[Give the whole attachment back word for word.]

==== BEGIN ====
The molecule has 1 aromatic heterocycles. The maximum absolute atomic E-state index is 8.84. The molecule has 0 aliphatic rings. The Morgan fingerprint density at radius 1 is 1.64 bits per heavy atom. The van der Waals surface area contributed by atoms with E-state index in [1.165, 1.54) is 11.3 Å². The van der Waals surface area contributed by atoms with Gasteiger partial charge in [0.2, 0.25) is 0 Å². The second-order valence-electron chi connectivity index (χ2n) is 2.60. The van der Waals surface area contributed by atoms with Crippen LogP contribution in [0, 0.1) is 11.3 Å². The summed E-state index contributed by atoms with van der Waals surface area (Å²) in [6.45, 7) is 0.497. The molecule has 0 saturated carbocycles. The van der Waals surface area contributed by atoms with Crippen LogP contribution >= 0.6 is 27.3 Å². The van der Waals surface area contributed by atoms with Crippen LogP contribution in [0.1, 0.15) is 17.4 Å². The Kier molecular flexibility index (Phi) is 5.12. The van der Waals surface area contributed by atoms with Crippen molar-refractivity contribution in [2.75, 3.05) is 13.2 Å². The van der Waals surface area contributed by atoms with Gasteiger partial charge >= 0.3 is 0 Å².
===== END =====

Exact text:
The molecule has 1 aromatic heterocycles. The maximum absolute atomic E-state index is 8.84. The molecule has 0 aliphatic rings. The Morgan fingerprint density at radius 1 is 1.64 bits per heavy atom. The van der Waals surface area contributed by atoms with E-state index in [1.165, 1.54) is 11.3 Å². The van der Waals surface area contributed by atoms with Gasteiger partial charge in [0.2, 0.25) is 0 Å². The second-order valence-electron chi connectivity index (χ2n) is 2.60. The van der Waals surface area contributed by atoms with Crippen LogP contribution in [0, 0.1) is 11.3 Å². The summed E-state index contributed by atoms with van der Waals surface area (Å²) in [6.45, 7) is 0.497. The molecule has 0 saturated carbocycles. The van der Waals surface area contributed by atoms with Crippen LogP contribution >= 0.6 is 27.3 Å². The van der Waals surface area contributed by atoms with Crippen LogP contribution in [0.1, 0.15) is 17.4 Å². The Kier molecular flexibility index (Phi) is 5.12. The van der Waals surface area contributed by atoms with Crippen molar-refractivity contribution in [2.75, 3.05) is 13.2 Å². The van der Waals surface area contributed by atoms with Gasteiger partial charge >= 0.3 is 0 Å².